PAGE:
You may remember a couple of 'Today's cd' entries on a wonderful, wonderful singer named Melody Gardot; here and here. Well, yesterday's New York Times had just the best piece on her that I wanted to share with you.
October 15, 2009
From Death’s Door to Earning the Keys to the World
By STEPHEN HOLDEN
The singer-songwriter Melody Gardot comes to the Highline Ballroom Thursday. Her second album is “My One and Only Thrill.”
“Sometimes you have to be broken down to your core to get back to your essence,” the pop-jazz singer-songwriter Melody Gardot reflected. “You have accumulated a crust from the world, and it needs to be destroyed.”
For Ms. Gardot, 24, who is appearing Thursday in a sold-out show at the Highline Ballroom with three musicians, the breaking point was a near-fatal accident in 2003, when she was struck by a Jeep Cherokee making an illegal left turn while she was riding her bike in Philadelphia. She suffered multiple pelvic fractures and head injuries that left her bedridden for nearly a year. Unable to walk or to formulate words, she slowly regained her powers of language after a doctor suggested music therapy as a way to reconnect her neural pathways. While lying on her back in a body cast, she learned the guitar, and began writing songs inspired by her experience.
At the time of the accident Ms. Gardot was studying fashion and art at the Community College of Philadelphia and thought of herself as a painter first and a musician second. A classically trained pianist, she had never written songs and only dabbled in live performance, playing and singing the hits of the day in local piano bars.
Sipping tea in a Midtown Manhattan hotel last month, flanked by a cane she jokingly nicknamed Harvey Wallbanger, with a Buddha and a bell on the table beside her, Ms. Gardot mused about her phoenixlike resurgence in a soft voice tinged with wonderment. Blond and petite, wearing an elegant plum-colored dress and tinted glasses, Ms. Gardot had just arrived from Europe, where she is a big star. Her second album, “My One and Only Thrill” (Verve) has sold more than half a million copies overseas (more than 10 times its sales in the United States) and has gone Top 10 in France, Scandinavia and Japan. She has played the Olympia Theater in Paris three times and is booked to return there in the spring.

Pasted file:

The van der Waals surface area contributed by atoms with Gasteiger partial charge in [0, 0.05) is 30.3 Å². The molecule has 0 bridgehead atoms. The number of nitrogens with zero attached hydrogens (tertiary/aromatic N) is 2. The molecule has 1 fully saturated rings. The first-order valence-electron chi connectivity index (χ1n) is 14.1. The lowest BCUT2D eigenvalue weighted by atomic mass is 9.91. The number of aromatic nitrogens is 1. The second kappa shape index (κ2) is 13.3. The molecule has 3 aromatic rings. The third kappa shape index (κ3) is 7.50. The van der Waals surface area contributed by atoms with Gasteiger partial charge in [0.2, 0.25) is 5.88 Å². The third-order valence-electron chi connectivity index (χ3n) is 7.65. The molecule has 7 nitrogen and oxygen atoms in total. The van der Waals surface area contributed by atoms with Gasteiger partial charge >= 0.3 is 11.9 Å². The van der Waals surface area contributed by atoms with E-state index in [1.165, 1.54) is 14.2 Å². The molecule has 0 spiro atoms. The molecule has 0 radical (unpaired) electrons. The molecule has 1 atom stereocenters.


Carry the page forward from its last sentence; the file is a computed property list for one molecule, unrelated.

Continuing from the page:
She has performed in clubs around the United States but has had a harder time finding airplay on mainstream radio, which is heavily formatted and has little room for jazz.
Nowadays Ms. Gardot lives out of a suitcase. Since giving up a Philadelphia apartment she couldn’t afford, she has had no fixed abode. She still calls Philadelphia home but says she feels just as comfortable in Paris, where she said she may have lived in a previous life.
The accident has had lasting effects, including chronic lower-back pain, an extreme sensitivity to climate and light, and episodes of vertigo. In the winter, she said, her body nearly shuts down; she loses sensation in her extremities and can only tour in warmer climes. A macrobiotic cook, Ms. Gardot refuses to take pain medication, although she allows herself a little good wine now and then.
Asked if she went through a period of despair after the accident, she said: “I’ve had my share of wondering why. But if you do that for too long, you get stuck in the cold hard reality that there isn’t an answer.”
What saved her, she said, was her determination to get better and the dedication of a doctor who was willing to explore therapies “not set in stone by the medical industry.”
Evasive about her background, Ms. Gardot describes her education as “the school of hard knocks.” Born in New Jersey of Polish and Austrian descent and the only child of parents who were both artists, she was raised Roman Catholic but is now a Soka Gokkai Buddhist.